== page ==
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Am Heart J. 2016 Feb;172:96-105. doi: 10.1016/j.ahj.2015.10.011. Epub 2015 Oct 21.

Design and rationale of the HITTS randomized controlled trial: Effect of High-intensity Interval Training in de novo Heart Transplant Recipients in Scandinavia.

Author information

1
Department of Cardiology, Oslo University Hospital Rikshospitalet, Oslo, Norway; Faculty of Medicine, University of Oslo, Oslo, Norway. Electronic address: knytroen@gmail.com.
2
Department of Cardiology, Oslo University Hospital Rikshospitalet, Oslo, Norway; Faculty of Medicine, University of Oslo, Oslo, Norway.
3
Department of Cardiology, Oslo University Hospital Rikshospitalet, Oslo, Norway.
4
Sahlgrenska University Hospital, Gothenburg, Sweden.
5
Department of Cardiology, Bispebjerg University Hospital, Copenhagen, Denmark.
6
Rigshospitalet University Hospital, Copenhagen, Denmark.

Abstract

There is no consensus on how, when, and at what intensity exercise should be performed and organized after heart transplantation (HTx). Most rehabilitation programs are conducted in HTx centers, which might be impractical and costly. We have recently shown that high-intensity interval training (HIT) is safe, well tolerated, and efficacious in maintenance HTx recipients, but there are no studies among de novo patients, and whether HIT is feasible and superior to moderate training in HTx recipients is unclear. A total of 120 clinically stable HTx recipients older than 18 years will be recruited from 3 Scandinavian HTx centers. Participants are randomized to HIT or moderate training, shortly after surgery. All exercises are supervised in the patients' local communities. Testing at baseline and follow-up includes the following: VO2peak (primary end point), muscle strength, body composition, quality of life, myocardial performance, endothelial function, biomarkers, and progression of cardiac allograft vasculopathy. A subgroup (n = 90) will also be tested at 3-year follow-up to assess long-term effects of exercise. So far, the HIT intervention is well tolerated, without any serious adverse events. We aim to test whether decentralized HIT is feasible, safe, and superior to moderate training, and whether it will lead to significant improvement in exercise capacity and less long-term complications.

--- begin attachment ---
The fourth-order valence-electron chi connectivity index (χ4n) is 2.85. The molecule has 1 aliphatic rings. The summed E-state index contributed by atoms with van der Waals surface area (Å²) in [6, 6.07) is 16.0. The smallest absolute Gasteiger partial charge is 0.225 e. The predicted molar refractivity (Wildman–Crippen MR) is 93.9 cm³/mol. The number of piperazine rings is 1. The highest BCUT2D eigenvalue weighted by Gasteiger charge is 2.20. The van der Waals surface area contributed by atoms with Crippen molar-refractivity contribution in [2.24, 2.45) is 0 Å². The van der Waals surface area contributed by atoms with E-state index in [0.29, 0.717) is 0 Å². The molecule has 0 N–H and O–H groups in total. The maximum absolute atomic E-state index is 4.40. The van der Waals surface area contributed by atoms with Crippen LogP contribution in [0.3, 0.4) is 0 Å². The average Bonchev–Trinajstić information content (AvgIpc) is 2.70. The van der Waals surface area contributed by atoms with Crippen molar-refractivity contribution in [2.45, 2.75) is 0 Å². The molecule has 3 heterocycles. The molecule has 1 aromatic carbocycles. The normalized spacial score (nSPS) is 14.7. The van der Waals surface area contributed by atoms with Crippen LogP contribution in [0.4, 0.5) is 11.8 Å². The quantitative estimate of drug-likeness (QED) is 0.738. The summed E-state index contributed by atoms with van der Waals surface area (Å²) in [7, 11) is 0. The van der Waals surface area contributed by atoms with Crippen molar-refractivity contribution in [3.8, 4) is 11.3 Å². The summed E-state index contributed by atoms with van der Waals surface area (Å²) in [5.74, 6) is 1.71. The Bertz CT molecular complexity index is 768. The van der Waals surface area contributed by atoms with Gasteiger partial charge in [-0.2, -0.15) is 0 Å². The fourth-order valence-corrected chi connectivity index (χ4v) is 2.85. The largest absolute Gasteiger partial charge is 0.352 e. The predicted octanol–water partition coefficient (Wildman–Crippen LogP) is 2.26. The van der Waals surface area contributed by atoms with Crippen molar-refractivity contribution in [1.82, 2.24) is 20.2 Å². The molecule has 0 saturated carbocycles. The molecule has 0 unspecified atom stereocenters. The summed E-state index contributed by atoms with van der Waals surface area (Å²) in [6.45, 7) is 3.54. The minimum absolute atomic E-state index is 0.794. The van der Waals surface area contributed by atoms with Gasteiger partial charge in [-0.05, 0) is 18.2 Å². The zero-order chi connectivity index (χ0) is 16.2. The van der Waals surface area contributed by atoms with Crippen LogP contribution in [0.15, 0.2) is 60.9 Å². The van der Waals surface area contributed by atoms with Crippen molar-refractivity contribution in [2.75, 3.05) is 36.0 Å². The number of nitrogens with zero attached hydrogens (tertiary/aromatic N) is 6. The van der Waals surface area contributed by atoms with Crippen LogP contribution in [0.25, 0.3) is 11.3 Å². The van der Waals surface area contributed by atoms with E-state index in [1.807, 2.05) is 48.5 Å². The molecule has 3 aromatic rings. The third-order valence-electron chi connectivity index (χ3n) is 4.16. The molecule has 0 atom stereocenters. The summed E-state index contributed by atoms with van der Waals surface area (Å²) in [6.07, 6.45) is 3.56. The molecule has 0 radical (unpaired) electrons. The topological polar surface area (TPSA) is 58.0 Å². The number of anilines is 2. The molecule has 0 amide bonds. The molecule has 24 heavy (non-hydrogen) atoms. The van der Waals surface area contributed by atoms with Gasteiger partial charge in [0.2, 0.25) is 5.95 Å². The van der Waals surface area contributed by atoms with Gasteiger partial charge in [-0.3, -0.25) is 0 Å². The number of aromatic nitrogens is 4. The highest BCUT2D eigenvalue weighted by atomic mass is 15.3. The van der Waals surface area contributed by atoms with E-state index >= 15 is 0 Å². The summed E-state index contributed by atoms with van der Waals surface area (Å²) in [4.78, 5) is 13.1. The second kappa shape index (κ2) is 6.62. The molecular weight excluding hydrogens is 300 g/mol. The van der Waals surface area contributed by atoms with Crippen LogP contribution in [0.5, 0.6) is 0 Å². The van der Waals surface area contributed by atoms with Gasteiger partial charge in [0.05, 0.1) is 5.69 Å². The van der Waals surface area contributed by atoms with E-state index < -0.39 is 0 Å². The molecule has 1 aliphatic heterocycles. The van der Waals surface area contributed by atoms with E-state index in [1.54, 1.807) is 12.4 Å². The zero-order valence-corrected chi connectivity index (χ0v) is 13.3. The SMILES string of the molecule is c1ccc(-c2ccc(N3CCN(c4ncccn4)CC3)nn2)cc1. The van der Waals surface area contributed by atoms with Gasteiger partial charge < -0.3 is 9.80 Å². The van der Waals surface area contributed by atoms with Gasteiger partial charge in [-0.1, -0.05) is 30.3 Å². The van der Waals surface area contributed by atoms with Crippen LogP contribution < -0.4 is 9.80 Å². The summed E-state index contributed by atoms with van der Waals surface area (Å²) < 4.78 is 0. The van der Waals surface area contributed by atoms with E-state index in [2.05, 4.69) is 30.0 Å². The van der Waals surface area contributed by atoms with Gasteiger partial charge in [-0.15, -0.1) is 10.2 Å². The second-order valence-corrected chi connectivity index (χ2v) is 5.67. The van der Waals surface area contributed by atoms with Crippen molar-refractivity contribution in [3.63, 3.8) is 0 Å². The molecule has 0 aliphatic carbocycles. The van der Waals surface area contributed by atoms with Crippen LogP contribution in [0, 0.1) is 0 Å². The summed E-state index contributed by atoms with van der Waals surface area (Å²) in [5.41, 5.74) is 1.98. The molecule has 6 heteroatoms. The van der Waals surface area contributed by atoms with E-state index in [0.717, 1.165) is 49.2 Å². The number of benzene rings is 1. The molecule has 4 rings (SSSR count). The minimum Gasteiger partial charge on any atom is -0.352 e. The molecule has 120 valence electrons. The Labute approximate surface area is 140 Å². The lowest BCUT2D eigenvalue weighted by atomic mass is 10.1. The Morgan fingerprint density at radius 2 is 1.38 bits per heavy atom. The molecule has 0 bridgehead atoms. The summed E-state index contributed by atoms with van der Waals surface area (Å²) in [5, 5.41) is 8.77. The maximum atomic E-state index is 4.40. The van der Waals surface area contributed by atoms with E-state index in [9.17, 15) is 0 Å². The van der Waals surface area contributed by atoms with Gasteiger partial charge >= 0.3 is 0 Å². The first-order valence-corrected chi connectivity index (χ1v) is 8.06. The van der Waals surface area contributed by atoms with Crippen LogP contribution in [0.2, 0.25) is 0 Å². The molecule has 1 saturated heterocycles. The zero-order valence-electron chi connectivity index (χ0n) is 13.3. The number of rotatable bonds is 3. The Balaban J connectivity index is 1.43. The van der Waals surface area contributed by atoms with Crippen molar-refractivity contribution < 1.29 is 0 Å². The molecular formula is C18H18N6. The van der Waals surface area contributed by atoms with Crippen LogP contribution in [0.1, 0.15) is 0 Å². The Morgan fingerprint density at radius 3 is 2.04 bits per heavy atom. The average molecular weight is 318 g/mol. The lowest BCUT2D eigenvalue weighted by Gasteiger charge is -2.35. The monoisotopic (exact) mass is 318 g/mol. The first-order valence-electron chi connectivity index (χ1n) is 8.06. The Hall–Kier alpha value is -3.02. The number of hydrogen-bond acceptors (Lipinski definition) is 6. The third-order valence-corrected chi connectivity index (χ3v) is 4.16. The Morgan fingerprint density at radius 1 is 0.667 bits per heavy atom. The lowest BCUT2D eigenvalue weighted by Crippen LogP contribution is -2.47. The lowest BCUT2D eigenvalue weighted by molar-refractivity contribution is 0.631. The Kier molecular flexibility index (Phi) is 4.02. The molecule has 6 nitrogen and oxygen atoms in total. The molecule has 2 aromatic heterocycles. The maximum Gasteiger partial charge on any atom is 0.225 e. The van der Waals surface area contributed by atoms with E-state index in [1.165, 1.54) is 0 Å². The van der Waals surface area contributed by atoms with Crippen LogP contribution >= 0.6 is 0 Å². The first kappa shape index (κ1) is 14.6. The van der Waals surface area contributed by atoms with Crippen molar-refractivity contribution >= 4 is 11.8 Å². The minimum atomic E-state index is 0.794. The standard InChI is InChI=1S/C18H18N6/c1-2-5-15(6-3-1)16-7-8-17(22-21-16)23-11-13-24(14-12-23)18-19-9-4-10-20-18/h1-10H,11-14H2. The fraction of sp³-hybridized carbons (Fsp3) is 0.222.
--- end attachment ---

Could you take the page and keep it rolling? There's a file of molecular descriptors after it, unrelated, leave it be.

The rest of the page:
PMID:
26856221
DOI:
10.1016/j.ahj.2015.10.011
[Indexed for MEDLINE]

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